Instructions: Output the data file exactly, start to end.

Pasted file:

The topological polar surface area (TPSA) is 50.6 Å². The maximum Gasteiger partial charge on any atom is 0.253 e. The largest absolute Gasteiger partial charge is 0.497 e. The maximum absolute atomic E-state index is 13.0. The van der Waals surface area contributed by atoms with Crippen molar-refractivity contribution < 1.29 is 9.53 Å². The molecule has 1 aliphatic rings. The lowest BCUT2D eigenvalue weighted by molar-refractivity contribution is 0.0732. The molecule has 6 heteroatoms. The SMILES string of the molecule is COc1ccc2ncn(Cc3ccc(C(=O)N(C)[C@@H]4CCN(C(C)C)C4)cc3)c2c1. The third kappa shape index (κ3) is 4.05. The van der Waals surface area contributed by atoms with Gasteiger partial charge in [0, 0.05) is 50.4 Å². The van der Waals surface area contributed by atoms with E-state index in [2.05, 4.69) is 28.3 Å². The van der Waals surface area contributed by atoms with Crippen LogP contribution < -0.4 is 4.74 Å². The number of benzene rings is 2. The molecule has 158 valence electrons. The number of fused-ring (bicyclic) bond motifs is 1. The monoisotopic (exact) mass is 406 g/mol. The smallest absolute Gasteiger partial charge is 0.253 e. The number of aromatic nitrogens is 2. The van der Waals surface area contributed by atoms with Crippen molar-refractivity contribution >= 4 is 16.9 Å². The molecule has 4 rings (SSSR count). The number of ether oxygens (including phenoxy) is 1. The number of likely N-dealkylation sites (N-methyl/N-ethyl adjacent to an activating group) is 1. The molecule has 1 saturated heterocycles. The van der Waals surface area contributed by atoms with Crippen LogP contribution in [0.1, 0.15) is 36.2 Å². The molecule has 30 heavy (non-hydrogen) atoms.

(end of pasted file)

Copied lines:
The topological polar surface area (TPSA) is 50.6 Å². The maximum Gasteiger partial charge on any atom is 0.253 e. The largest absolute Gasteiger partial charge is 0.497 e. The maximum absolute atomic E-state index is 13.0. The van der Waals surface area contributed by atoms with Crippen molar-refractivity contribution < 1.29 is 9.53 Å². The molecule has 1 aliphatic rings. The lowest BCUT2D eigenvalue weighted by molar-refractivity contribution is 0.0732. The molecule has 6 heteroatoms. The SMILES string of the molecule is COc1ccc2ncn(Cc3ccc(C(=O)N(C)[C@@H]4CCN(C(C)C)C4)cc3)c2c1. The third kappa shape index (κ3) is 4.05. The van der Waals surface area contributed by atoms with Gasteiger partial charge in [0, 0.05) is 50.4 Å². The van der Waals surface area contributed by atoms with E-state index in [2.05, 4.69) is 28.3 Å². The van der Waals surface area contributed by atoms with Crippen LogP contribution < -0.4 is 4.74 Å². The number of benzene rings is 2. The molecule has 158 valence electrons. The number of fused-ring (bicyclic) bond motifs is 1. The monoisotopic (exact) mass is 406 g/mol. The smallest absolute Gasteiger partial charge is 0.253 e. The number of aromatic nitrogens is 2. The van der Waals surface area contributed by atoms with Crippen molar-refractivity contribution >= 4 is 16.9 Å². The molecule has 4 rings (SSSR count). The number of ether oxygens (including phenoxy) is 1. The number of likely N-dealkylation sites (N-methyl/N-ethyl adjacent to an activating group) is 1. The molecule has 1 saturated heterocycles. The van der Waals surface area contributed by atoms with Crippen LogP contribution in [0.1, 0.15) is 36.2 Å². The molecule has 30 heavy (non-hydrogen) atoms.